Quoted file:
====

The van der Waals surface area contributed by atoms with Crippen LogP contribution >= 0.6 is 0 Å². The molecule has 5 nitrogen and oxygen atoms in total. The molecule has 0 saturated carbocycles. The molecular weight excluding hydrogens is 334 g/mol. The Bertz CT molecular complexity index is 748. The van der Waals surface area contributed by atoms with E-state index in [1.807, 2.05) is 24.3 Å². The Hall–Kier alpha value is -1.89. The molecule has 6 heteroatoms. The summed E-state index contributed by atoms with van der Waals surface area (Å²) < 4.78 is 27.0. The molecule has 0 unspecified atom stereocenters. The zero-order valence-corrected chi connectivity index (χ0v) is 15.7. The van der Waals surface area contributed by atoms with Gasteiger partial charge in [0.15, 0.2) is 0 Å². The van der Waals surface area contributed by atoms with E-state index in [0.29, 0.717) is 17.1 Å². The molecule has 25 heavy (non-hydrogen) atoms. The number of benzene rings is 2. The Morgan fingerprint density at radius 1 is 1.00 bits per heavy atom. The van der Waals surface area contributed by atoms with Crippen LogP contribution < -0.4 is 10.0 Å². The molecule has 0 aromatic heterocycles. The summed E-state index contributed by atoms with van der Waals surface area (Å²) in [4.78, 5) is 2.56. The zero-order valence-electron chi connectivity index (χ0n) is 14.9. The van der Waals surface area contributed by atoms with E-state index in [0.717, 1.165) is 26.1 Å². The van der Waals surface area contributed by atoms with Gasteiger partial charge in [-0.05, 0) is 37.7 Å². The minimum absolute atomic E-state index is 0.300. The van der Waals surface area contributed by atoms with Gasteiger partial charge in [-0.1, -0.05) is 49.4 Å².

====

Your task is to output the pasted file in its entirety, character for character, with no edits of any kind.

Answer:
The van der Waals surface area contributed by atoms with Crippen LogP contribution >= 0.6 is 0 Å². The molecule has 5 nitrogen and oxygen atoms in total. The molecule has 0 saturated carbocycles. The molecular weight excluding hydrogens is 334 g/mol. The Bertz CT molecular complexity index is 748. The van der Waals surface area contributed by atoms with E-state index in [1.807, 2.05) is 24.3 Å². The Hall–Kier alpha value is -1.89. The molecule has 6 heteroatoms. The summed E-state index contributed by atoms with van der Waals surface area (Å²) < 4.78 is 27.0. The molecule has 0 unspecified atom stereocenters. The zero-order valence-corrected chi connectivity index (χ0v) is 15.7. The van der Waals surface area contributed by atoms with Gasteiger partial charge in [0.15, 0.2) is 0 Å². The van der Waals surface area contributed by atoms with E-state index in [0.29, 0.717) is 17.1 Å². The molecule has 25 heavy (non-hydrogen) atoms. The number of benzene rings is 2. The Morgan fingerprint density at radius 1 is 1.00 bits per heavy atom. The van der Waals surface area contributed by atoms with Crippen LogP contribution < -0.4 is 10.0 Å². The molecule has 0 aromatic heterocycles. The summed E-state index contributed by atoms with van der Waals surface area (Å²) in [4.78, 5) is 2.56. The zero-order valence-electron chi connectivity index (χ0n) is 14.9. The van der Waals surface area contributed by atoms with E-state index in [0.717, 1.165) is 26.1 Å². The van der Waals surface area contributed by atoms with Gasteiger partial charge in [-0.05, 0) is 37.7 Å². The minimum absolute atomic E-state index is 0.300. The van der Waals surface area contributed by atoms with Gasteiger partial charge in [-0.1, -0.05) is 49.4 Å².